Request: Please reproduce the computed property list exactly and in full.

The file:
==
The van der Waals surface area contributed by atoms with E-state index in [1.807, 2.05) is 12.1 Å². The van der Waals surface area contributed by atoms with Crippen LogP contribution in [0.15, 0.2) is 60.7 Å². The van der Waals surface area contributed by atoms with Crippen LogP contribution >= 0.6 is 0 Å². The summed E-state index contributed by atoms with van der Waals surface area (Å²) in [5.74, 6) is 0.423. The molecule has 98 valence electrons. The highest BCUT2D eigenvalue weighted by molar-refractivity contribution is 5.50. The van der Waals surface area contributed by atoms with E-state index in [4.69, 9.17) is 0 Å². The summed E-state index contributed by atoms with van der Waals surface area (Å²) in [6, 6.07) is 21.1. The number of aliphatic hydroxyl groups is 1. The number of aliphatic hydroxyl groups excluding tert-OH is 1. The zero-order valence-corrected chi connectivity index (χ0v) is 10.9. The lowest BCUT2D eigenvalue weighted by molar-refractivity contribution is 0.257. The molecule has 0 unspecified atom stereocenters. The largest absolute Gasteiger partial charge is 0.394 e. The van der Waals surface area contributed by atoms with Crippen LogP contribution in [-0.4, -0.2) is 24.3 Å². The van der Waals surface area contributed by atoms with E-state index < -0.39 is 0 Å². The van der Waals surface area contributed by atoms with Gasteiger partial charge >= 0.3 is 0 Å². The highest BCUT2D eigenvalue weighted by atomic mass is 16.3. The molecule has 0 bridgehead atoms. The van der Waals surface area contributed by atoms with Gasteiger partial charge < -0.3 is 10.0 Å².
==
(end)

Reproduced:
The van der Waals surface area contributed by atoms with E-state index in [1.807, 2.05) is 12.1 Å². The van der Waals surface area contributed by atoms with Crippen LogP contribution in [0.15, 0.2) is 60.7 Å². The van der Waals surface area contributed by atoms with Crippen LogP contribution >= 0.6 is 0 Å². The summed E-state index contributed by atoms with van der Waals surface area (Å²) in [5.74, 6) is 0.423. The molecule has 98 valence electrons. The highest BCUT2D eigenvalue weighted by molar-refractivity contribution is 5.50. The van der Waals surface area contributed by atoms with E-state index in [4.69, 9.17) is 0 Å². The summed E-state index contributed by atoms with van der Waals surface area (Å²) in [6, 6.07) is 21.1. The number of aliphatic hydroxyl groups is 1. The number of aliphatic hydroxyl groups excluding tert-OH is 1. The zero-order valence-corrected chi connectivity index (χ0v) is 10.9. The lowest BCUT2D eigenvalue weighted by molar-refractivity contribution is 0.257. The molecule has 0 unspecified atom stereocenters. The largest absolute Gasteiger partial charge is 0.394 e. The van der Waals surface area contributed by atoms with Crippen LogP contribution in [-0.4, -0.2) is 24.3 Å². The van der Waals surface area contributed by atoms with E-state index < -0.39 is 0 Å². The van der Waals surface area contributed by atoms with Gasteiger partial charge >= 0.3 is 0 Å². The highest BCUT2D eigenvalue weighted by atomic mass is 16.3. The molecule has 0 bridgehead atoms. The van der Waals surface area contributed by atoms with Gasteiger partial charge < -0.3 is 10.0 Å².